Overall, both the expert committee and the parents included in the piloting reported an excellent cultural adaptation of the Spanish version of the DCDDaily-Q. While grammatical changes were necessary, very few cultural issues were found during the forward translations and expert committee review, as only minor changes were undertaken to make the activities look more familiar to Spanish children without losing its intended meaning (i.e., items 1 and 3). This could be explained by several factors. In the first place, both the original and target population are in Western, European countries that are expected to share common experiences, especially regarding self-care and productive daily activities. Additionally, this could point towards a cultural invariance of the DCDDaily-Q, suggesting that the daily activities included in the questionnaire are relevant and significant for children from different countries and cultural backgrounds.

4.2. Psychometric Properties

The results concerning reliability (i.e., internal consistency and homogeneity of the items) and construct validity showed that the Spanish version of the DCDDaily-Q is a reliable and robust questionnaire. The DCDDaily-Q-ES demonstrates a good internal consistency, with a Cronbach’s alpha of 0.843 for the total scale and above 0.70 for the three subscales. This outcome is consistent with the internal consistency value reported in the psychometric validation study of the DCDDaily-Q (Cronbach’s alpha = 0.85) [17].
Four items showed corrected item-total correlations below 0.30, which could suggest poor homogeneity of those items (i.e., items 5, 6, 16 and 17). However, the corrected item-total correlations were above 0.20 and close to 0.30 [33,34]. Additionally, the activities addressed in those four items are very common ADL in Spanish schoolchildren (item 5 = eating soup; item 6 = washing hands; item 16 = Lego building; and item 17 = moving pawns) and their removal did not lead to the improvement of Cronbach’s alpha, so the decision was to keep them in the final version of the questionnaire.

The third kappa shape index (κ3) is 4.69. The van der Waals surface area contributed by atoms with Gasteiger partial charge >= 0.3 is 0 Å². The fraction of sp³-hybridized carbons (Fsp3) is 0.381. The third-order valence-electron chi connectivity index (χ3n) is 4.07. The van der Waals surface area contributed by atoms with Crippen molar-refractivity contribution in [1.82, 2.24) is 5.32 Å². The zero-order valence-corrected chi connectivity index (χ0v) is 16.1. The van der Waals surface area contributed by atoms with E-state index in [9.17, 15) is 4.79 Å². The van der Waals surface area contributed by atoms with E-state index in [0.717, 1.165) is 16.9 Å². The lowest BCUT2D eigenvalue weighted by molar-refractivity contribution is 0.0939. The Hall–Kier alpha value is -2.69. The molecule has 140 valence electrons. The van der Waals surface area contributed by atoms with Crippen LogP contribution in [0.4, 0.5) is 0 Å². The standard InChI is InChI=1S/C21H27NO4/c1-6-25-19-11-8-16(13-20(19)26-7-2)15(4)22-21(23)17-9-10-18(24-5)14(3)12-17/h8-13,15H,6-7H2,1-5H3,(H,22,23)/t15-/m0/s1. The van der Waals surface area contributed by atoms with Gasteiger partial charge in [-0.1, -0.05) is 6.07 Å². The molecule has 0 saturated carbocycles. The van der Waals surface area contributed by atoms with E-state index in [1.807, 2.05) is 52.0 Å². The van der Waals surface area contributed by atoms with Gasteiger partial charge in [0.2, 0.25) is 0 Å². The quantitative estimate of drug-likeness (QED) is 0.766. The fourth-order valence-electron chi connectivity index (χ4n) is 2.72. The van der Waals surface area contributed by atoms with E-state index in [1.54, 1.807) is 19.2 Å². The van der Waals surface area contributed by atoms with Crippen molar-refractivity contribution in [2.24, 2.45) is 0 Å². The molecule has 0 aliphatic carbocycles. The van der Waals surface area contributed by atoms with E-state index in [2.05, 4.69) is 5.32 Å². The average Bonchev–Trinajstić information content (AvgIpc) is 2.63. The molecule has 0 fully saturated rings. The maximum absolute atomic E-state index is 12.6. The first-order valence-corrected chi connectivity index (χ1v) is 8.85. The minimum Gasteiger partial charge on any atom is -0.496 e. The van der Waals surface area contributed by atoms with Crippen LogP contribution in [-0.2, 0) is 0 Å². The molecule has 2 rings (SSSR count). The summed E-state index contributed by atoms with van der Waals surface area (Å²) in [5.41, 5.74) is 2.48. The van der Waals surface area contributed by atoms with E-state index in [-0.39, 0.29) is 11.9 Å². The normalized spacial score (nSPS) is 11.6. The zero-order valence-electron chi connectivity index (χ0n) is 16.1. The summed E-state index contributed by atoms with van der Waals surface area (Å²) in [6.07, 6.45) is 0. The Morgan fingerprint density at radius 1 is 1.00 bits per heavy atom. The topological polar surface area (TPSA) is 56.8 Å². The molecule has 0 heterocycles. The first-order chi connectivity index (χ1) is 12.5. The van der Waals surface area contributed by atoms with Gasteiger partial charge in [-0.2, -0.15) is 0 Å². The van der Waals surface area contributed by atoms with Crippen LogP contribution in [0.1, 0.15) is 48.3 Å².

Confirmatory factor analysis supported the robustness of the original three-factor structure, reflecting the broad and diverse range of applicable ADL included in the DCDDaily-Q [17]. This is particularly relevant because the DCDDaily-Q is meant to be answered by parents, so the activities included in the questionnaire need to cover different occupational areas which are significant to the child (i.e., motor-based school activities), but which can be observed by parents (i.e., writing, coloring, using scissors or folding paper sheets). The moderate to strong correlations found between the hypothesized latent factors (i.e., self-care, fine motor, and gross motor activities) further support the findings from the Exploratory Factor Analysis conducted in the original version [17]. Additionally, a significant and moderate correlation between the Spanish cross-culturally adapted versions of the DCDDaily-Q and the DCDQ has been reported in a previous study, providing evidence of its criterion validity (p < 0.001) [19].
Potential differences between performance and participation scores of the DCDDaily-Q across age have been previously addressed both in Dutch and Spanish children [17,19]. Significant differences between age groups were found in both populations, where parents of younger children reported poorer motor performance and lower daily participation. Therefore, specific cutoff points for age have been provided for Dutch and Spanish children [17,19].